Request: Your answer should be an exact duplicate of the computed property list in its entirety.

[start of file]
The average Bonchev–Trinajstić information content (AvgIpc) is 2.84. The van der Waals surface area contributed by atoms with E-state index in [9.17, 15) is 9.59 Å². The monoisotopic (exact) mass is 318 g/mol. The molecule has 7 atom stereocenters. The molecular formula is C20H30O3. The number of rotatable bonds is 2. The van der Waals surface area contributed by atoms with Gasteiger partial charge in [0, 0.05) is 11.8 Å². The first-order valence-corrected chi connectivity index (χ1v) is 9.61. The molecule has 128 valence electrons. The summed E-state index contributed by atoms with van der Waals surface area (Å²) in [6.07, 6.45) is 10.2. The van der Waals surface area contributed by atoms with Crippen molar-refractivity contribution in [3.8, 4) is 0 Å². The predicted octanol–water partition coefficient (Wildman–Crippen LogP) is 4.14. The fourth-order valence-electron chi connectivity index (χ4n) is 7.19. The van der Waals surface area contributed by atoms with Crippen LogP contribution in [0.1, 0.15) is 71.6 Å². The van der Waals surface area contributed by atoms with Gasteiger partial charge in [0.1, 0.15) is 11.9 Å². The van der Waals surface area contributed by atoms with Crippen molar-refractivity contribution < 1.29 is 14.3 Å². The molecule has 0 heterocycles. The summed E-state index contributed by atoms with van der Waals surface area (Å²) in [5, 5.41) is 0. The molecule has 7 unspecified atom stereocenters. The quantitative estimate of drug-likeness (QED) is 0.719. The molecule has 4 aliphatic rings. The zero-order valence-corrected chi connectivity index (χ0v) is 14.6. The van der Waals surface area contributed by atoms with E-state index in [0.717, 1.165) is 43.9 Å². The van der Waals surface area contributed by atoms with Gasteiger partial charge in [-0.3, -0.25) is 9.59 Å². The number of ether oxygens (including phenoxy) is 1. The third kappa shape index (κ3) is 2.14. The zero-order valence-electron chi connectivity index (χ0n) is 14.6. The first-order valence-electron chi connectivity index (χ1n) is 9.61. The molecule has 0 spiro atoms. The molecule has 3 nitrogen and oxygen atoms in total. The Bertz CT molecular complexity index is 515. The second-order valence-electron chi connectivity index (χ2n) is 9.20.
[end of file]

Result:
The average Bonchev–Trinajstić information content (AvgIpc) is 2.84. The van der Waals surface area contributed by atoms with E-state index in [9.17, 15) is 9.59 Å². The monoisotopic (exact) mass is 318 g/mol. The molecule has 7 atom stereocenters. The molecular formula is C20H30O3. The number of rotatable bonds is 2. The van der Waals surface area contributed by atoms with Gasteiger partial charge in [0, 0.05) is 11.8 Å². The first-order valence-corrected chi connectivity index (χ1v) is 9.61. The molecule has 128 valence electrons. The summed E-state index contributed by atoms with van der Waals surface area (Å²) in [6.07, 6.45) is 10.2. The van der Waals surface area contributed by atoms with Crippen molar-refractivity contribution in [3.8, 4) is 0 Å². The predicted octanol–water partition coefficient (Wildman–Crippen LogP) is 4.14. The fourth-order valence-electron chi connectivity index (χ4n) is 7.19. The van der Waals surface area contributed by atoms with Crippen LogP contribution in [0.1, 0.15) is 71.6 Å². The van der Waals surface area contributed by atoms with Gasteiger partial charge in [0.1, 0.15) is 11.9 Å². The van der Waals surface area contributed by atoms with Crippen molar-refractivity contribution < 1.29 is 14.3 Å². The molecule has 0 heterocycles. The summed E-state index contributed by atoms with van der Waals surface area (Å²) in [5, 5.41) is 0. The molecule has 7 unspecified atom stereocenters. The quantitative estimate of drug-likeness (QED) is 0.719. The molecule has 4 aliphatic rings. The zero-order valence-corrected chi connectivity index (χ0v) is 14.6. The van der Waals surface area contributed by atoms with E-state index in [0.717, 1.165) is 43.9 Å². The van der Waals surface area contributed by atoms with Gasteiger partial charge in [-0.3, -0.25) is 9.59 Å². The number of ether oxygens (including phenoxy) is 1. The third kappa shape index (κ3) is 2.14. The zero-order valence-electron chi connectivity index (χ0n) is 14.6. The first-order valence-electron chi connectivity index (χ1n) is 9.61. The molecule has 0 spiro atoms. The molecule has 3 nitrogen and oxygen atoms in total. The Bertz CT molecular complexity index is 515. The second-order valence-electron chi connectivity index (χ2n) is 9.20.